One of my grandsons is encouraging me to write essays about my childhood so that one day he might share them with his offspring to learn about their heritage. That provides me with the motivation to think back to years mostly forgotten, but about some specific incidents that memory has preserved.
When I was about 16 or 17 years old, in the mid-1940s, World War II was raging. Then a senior in high school, I was invited by an “older man”, a 19 year old fellow who had joined the Navy and was in the Officer Training Corps, to attend a dance being held at his naval base in Philadelphia. As I was living with my family in a New York City suburb, this meant I needed to travel by train and stay overnight in a hotel room that had been secured by my date. My parents acquiesced to this plan.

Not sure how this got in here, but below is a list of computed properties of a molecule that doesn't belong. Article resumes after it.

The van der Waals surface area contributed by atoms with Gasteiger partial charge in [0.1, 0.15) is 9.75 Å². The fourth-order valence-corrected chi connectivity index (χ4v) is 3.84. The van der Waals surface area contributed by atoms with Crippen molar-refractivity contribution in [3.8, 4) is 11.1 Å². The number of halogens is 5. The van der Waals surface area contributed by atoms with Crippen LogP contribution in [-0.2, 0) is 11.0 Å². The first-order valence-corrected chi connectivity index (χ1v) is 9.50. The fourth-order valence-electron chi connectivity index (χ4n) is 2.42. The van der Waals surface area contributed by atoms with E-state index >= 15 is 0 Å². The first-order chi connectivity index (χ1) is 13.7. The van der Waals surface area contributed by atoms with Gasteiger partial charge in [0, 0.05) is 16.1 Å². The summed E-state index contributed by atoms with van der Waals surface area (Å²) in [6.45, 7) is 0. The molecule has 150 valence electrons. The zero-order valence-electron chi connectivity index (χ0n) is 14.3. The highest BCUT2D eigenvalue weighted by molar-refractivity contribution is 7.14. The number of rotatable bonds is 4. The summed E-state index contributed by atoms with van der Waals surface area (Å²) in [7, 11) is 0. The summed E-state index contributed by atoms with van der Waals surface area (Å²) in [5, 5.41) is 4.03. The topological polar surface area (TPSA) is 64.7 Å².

I recall later standing close by and listening in on a conversation my mother and father had with a dinner guest who expressed surprise that they would allow me to travel to another city and spend the night in a hotel on my own. My father’s response, when such freedom for a young unchaperoned woman was questioned, was, “we know that Bea will do the right thing.”
And he was right. After the dance, when my young swain accompanied me on the return to my hotel room, unlocked the door and entered along with me, I did not object. Together we sat side-by-side on the bed and chatted for a time. Apparently, after a while he got the unspoken message that nothing more was going to happen, so he bid me good night and left. For this apparent restraint, I was deemed a good girl.
What at some level I probably knew then, and certainly recognize now, was that this particular fellow, even resplendent in his officer’s uniform, had no physical appeal for me. Who knows why? But I do know that if this was not the case, the outcome might have been quite different.
My trusting parents were indeed naïve.